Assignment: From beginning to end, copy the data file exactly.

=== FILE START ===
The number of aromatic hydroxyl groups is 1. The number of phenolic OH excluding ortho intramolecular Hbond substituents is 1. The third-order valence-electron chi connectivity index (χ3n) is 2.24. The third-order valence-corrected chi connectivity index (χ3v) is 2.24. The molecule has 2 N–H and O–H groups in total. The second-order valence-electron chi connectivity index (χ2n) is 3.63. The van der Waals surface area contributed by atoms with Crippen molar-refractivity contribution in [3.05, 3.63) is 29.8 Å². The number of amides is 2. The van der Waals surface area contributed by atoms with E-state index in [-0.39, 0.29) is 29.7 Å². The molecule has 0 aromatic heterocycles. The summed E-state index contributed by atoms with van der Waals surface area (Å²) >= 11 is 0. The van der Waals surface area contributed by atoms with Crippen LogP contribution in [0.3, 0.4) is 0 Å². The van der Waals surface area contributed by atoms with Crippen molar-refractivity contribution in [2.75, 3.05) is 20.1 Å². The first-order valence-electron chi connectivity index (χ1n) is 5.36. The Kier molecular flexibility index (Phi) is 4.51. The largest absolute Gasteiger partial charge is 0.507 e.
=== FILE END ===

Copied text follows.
The number of aromatic hydroxyl groups is 1. The number of phenolic OH excluding ortho intramolecular Hbond substituents is 1. The third-order valence-electron chi connectivity index (χ3n) is 2.24. The third-order valence-corrected chi connectivity index (χ3v) is 2.24. The molecule has 2 N–H and O–H groups in total. The second-order valence-electron chi connectivity index (χ2n) is 3.63. The van der Waals surface area contributed by atoms with Crippen molar-refractivity contribution in [3.05, 3.63) is 29.8 Å². The number of amides is 2. The van der Waals surface area contributed by atoms with E-state index in [-0.39, 0.29) is 29.7 Å². The molecule has 0 aromatic heterocycles. The summed E-state index contributed by atoms with van der Waals surface area (Å²) >= 11 is 0. The van der Waals surface area contributed by atoms with Crippen LogP contribution in [0.3, 0.4) is 0 Å². The van der Waals surface area contributed by atoms with Crippen molar-refractivity contribution in [2.75, 3.05) is 20.1 Å². The first-order valence-electron chi connectivity index (χ1n) is 5.36. The Kier molecular flexibility index (Phi) is 4.51. The largest absolute Gasteiger partial charge is 0.507 e.